Fiona Hough, Air Traffic Control Professional

Fiona Hough clearly is a dedicated professional with a distinct eagerness to help air transport to recover quickly. In the time that we have known each other, I realised that she is an articulate, precise and thoughtful individual, who cares about aviation. Her consideration for the industry’s future comes across very well in conversations around the events of the past year. Having previously worked closely with many air traffic controllers and with air traffic service providers, I was able to connect quickly and rationally with Fiona. Still, I quickly recognised that she shares a degree of enthusiasm on matters related to quality of service, learning and development and employee wellbeing. In fact, I am now more aware about her credibility after noticing how respected she is among her fellow professionals and colleagues. 

Fiona began her Air Traffic Control life working as an Assistant for National Air Traffic Services in the late 80s. As she pointed out during her interview, she had an exciting role “playing the pilot part during simulation exercises” at the ATC College in Hurn, Dorset. She fondly recalls these early days of her Air Traffic career path. In particular, Fiona remembers how she spent certain significant birthdays – like her 21st birthday – either attending interviews or studying, instead of celebrating. However, any sacrifices were worth the effort as these experiences allowed her to progress professionally.    

After serving for a lengthy 8-year period in Manchester’s ATC sub-centre and Tower and by then accomplishing a considerable number of relevant qualifications, she moved on. In transition, Fiona became an ATC Instructor at the end of 2000. Noticeably, she returned to Hurn, the place where she took her first steps in air traffic. “. . . here I was,  a classroom instructor, simulator instructor and (exam) assessor. It was during this time that I discovered how much I enjoyed training. Not so much the technical aspects, but more the interaction with people. Seeing the ‘light bulb’ moments within students as they finally grasped aspects of the job and watching their confidence grow as a result”.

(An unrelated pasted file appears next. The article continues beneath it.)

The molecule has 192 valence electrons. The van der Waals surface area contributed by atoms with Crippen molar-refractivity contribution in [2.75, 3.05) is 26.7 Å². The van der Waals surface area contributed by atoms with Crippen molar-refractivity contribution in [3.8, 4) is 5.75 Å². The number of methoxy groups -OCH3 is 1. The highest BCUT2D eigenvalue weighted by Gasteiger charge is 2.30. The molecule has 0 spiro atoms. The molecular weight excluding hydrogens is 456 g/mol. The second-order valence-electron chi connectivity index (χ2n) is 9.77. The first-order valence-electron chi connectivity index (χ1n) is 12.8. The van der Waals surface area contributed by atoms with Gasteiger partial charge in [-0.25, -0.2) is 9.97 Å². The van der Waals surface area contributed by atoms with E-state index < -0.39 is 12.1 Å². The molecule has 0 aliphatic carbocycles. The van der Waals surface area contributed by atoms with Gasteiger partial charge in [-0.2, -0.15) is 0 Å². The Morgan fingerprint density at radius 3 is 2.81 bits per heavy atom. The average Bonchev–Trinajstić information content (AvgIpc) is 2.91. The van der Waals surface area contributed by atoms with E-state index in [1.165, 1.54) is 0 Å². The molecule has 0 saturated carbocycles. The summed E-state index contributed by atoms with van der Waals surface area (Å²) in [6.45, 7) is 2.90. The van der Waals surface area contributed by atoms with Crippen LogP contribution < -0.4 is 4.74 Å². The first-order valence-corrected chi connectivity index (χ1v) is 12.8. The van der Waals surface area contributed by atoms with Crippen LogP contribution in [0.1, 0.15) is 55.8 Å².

A career with plenty of international exposure

Fiona’s career venture did not stop there. She emigrated to Canada to join NAV CANADA under their experienced controller programme. Though this was an adventure, it turned out to be relatively short-lived experience. The Canadian way of working proved to be very different from the European practises. However, this is common for organizations not to work in the same way between regions and after 18 months, she decided to return home. Nonetheless, as this door closed, another door opened. Fiona returned to England and shortly thereafter acquired another Instructor’s contract, mainly to train people from other countries. “This was a lovely contract which brought me back to instructing within the industry once again. Despite the many language challenges, I found it fascinating working with individuals of different nationalities, learning about their own country and culture”, Fiona reflects.